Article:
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Our Insights

What’s Special

Culinary arts instruction; paid internships

The Downside

School is moving in right direction, but still has a ways to go

The Academy of Hospitality and Tourism (AOHT) gives students a taste of careers in the hotel and restaurant industries. Students may learn to cook in a professionally equipped kitchen, get paid internships with industry partners and participate in a range of sports and activities.

Dr. Shirley Miller became principal in in 2016.  A former assistant principal at the high performing Science, Technology and Research Early College School at Erasmus (STAR), Miller is credited with bringing positive change to AOHT. The graduation rate has increased dramatically and the school brought back culinary arts instruction, which had been eliminated a few years prior.

AOHT, which shares the Erasmus Hall Campus with other small schools, has a partnership with the National Academy Foundation, a non-profit organization founded by former Citigroup chairman Sanford Weill to help develop a workforce for various industries and to offer career paths for youth. All freshmen take a full-year course that introduces them to both culinary arts and the business end of hospitality (customer service, marketing and entrepreneurship). Students then choose a path to focus on in the upper grades.

Students study French, which “pairs well” with culinary arts according to assistant principal, Luke Fitzgibbon.  

Through a partnership with St. Joseph College, students may take free courses for credit at the college or at AOHT—the latter taught by Dr. Miller. Students may also take a range of campus-wide Advanced Placement courses.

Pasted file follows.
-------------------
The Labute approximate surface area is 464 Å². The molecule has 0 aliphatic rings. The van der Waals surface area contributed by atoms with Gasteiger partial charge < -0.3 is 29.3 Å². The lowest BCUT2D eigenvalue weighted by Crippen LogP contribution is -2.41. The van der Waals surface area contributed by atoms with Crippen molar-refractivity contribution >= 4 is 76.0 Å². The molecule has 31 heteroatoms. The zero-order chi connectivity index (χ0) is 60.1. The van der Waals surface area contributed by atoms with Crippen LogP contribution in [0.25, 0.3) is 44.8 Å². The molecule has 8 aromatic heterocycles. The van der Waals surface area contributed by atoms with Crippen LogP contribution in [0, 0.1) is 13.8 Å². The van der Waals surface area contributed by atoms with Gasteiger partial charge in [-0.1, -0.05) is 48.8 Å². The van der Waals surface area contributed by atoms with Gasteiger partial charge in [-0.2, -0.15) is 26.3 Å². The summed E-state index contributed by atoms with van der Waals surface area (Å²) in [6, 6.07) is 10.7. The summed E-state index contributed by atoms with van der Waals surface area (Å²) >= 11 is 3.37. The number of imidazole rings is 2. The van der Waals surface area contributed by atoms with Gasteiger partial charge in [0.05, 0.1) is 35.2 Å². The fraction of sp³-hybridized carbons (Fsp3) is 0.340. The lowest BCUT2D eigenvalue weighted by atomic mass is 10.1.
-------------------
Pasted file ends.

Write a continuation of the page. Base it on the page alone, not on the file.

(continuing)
The school still has a ways to go: Attendance is below average and enrollment has declined in recent years, though Fitzgibbon said the positive changes and new culinary arts program are attracting more interest from students. While nearly all students report their teachers treat them with respect, many also report concerns of safety in the building.

The school has adopted a “restorative justice” approach to discipline that aims to minimize suspensions and promote positive behavior through conversation, reflection and corrective action. Students meet weekly in small groups called “circles” to discuss issues and resolve challenges.

“It really helps student get in touch with their peers and not just their small circle of friends,” said Fitzgibbon.

To foster camaraderie, Miller instituted a house system, similar to one used at STAR, where students are assigned to multi-grade “houses” (named after Ivy League Colleges) and participate in friendly competitions and activities with fellow students in other houses. Students report that with the house system “they have met more classmates from other grades, there are more celebrations and students treat each other with more respect,” according the school’s most recent Quality Review.